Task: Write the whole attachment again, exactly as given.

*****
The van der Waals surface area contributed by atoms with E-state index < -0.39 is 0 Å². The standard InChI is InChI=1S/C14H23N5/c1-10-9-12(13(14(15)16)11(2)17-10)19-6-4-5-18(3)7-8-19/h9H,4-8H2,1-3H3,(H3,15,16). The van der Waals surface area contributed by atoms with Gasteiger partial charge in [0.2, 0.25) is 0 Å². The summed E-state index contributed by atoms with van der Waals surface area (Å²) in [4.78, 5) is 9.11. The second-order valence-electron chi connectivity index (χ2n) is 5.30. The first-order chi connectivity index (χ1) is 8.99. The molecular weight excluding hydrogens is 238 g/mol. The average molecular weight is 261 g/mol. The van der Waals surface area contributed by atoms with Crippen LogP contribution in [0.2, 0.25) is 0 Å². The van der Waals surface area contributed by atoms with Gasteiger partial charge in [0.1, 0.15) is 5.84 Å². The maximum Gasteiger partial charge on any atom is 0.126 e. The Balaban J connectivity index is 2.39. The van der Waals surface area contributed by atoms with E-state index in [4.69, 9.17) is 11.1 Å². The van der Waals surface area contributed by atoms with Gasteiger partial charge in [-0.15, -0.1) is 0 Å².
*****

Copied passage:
The van der Waals surface area contributed by atoms with E-state index < -0.39 is 0 Å². The standard InChI is InChI=1S/C14H23N5/c1-10-9-12(13(14(15)16)11(2)17-10)19-6-4-5-18(3)7-8-19/h9H,4-8H2,1-3H3,(H3,15,16). The van der Waals surface area contributed by atoms with Gasteiger partial charge in [0.2, 0.25) is 0 Å². The summed E-state index contributed by atoms with van der Waals surface area (Å²) in [4.78, 5) is 9.11. The second-order valence-electron chi connectivity index (χ2n) is 5.30. The first-order chi connectivity index (χ1) is 8.99. The molecular weight excluding hydrogens is 238 g/mol. The average molecular weight is 261 g/mol. The van der Waals surface area contributed by atoms with Crippen LogP contribution in [0.2, 0.25) is 0 Å². The van der Waals surface area contributed by atoms with Gasteiger partial charge in [0.1, 0.15) is 5.84 Å². The maximum Gasteiger partial charge on any atom is 0.126 e. The Balaban J connectivity index is 2.39. The van der Waals surface area contributed by atoms with E-state index in [4.69, 9.17) is 11.1 Å². The van der Waals surface area contributed by atoms with Gasteiger partial charge in [-0.15, -0.1) is 0 Å².